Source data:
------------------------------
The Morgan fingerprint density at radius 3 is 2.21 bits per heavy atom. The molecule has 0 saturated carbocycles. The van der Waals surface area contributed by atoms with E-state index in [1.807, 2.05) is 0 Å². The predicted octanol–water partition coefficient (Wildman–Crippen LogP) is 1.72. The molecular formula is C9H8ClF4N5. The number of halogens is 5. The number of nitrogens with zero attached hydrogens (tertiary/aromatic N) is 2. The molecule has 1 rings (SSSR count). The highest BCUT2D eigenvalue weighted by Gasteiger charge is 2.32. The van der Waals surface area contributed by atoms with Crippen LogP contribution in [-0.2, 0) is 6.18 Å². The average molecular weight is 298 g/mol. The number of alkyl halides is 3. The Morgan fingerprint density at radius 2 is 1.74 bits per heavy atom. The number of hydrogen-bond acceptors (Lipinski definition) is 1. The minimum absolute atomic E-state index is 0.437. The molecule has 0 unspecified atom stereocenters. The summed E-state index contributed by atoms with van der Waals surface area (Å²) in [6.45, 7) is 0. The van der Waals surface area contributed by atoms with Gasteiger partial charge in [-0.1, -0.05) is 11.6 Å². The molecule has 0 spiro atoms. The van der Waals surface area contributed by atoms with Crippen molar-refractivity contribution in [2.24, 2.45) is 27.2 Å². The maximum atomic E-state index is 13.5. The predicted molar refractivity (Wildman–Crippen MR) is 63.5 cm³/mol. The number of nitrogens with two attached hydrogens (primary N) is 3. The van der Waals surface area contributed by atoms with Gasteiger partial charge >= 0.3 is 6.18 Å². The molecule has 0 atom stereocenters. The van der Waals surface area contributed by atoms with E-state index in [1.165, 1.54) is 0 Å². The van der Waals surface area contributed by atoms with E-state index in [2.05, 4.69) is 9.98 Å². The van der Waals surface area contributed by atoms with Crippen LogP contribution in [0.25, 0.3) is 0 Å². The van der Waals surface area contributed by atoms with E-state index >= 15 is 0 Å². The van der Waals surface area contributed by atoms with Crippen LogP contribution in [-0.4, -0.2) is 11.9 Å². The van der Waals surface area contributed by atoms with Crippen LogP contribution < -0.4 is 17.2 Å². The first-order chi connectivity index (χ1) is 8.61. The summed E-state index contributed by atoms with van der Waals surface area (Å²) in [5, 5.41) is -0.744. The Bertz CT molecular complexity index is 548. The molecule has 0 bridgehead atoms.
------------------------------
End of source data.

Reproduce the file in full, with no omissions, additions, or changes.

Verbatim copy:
The Morgan fingerprint density at radius 3 is 2.21 bits per heavy atom. The molecule has 0 saturated carbocycles. The van der Waals surface area contributed by atoms with E-state index in [1.807, 2.05) is 0 Å². The predicted octanol–water partition coefficient (Wildman–Crippen LogP) is 1.72. The molecular formula is C9H8ClF4N5. The number of halogens is 5. The number of nitrogens with zero attached hydrogens (tertiary/aromatic N) is 2. The molecule has 1 rings (SSSR count). The highest BCUT2D eigenvalue weighted by Gasteiger charge is 2.32. The van der Waals surface area contributed by atoms with Crippen LogP contribution in [-0.2, 0) is 6.18 Å². The average molecular weight is 298 g/mol. The number of alkyl halides is 3. The Morgan fingerprint density at radius 2 is 1.74 bits per heavy atom. The number of hydrogen-bond acceptors (Lipinski definition) is 1. The minimum absolute atomic E-state index is 0.437. The molecule has 0 unspecified atom stereocenters. The summed E-state index contributed by atoms with van der Waals surface area (Å²) in [6.45, 7) is 0. The van der Waals surface area contributed by atoms with Gasteiger partial charge in [-0.1, -0.05) is 11.6 Å². The molecule has 0 spiro atoms. The van der Waals surface area contributed by atoms with Crippen molar-refractivity contribution in [2.24, 2.45) is 27.2 Å². The maximum atomic E-state index is 13.5. The predicted molar refractivity (Wildman–Crippen MR) is 63.5 cm³/mol. The number of nitrogens with two attached hydrogens (primary N) is 3. The van der Waals surface area contributed by atoms with Gasteiger partial charge >= 0.3 is 6.18 Å². The molecule has 0 atom stereocenters. The van der Waals surface area contributed by atoms with E-state index in [1.165, 1.54) is 0 Å². The van der Waals surface area contributed by atoms with E-state index in [2.05, 4.69) is 9.98 Å². The van der Waals surface area contributed by atoms with Crippen LogP contribution in [0.25, 0.3) is 0 Å². The van der Waals surface area contributed by atoms with E-state index >= 15 is 0 Å². The van der Waals surface area contributed by atoms with Crippen LogP contribution in [-0.4, -0.2) is 11.9 Å². The van der Waals surface area contributed by atoms with Crippen LogP contribution < -0.4 is 17.2 Å². The first-order chi connectivity index (χ1) is 8.61. The summed E-state index contributed by atoms with van der Waals surface area (Å²) in [5, 5.41) is -0.744. The Bertz CT molecular complexity index is 548. The molecule has 0 bridgehead atoms.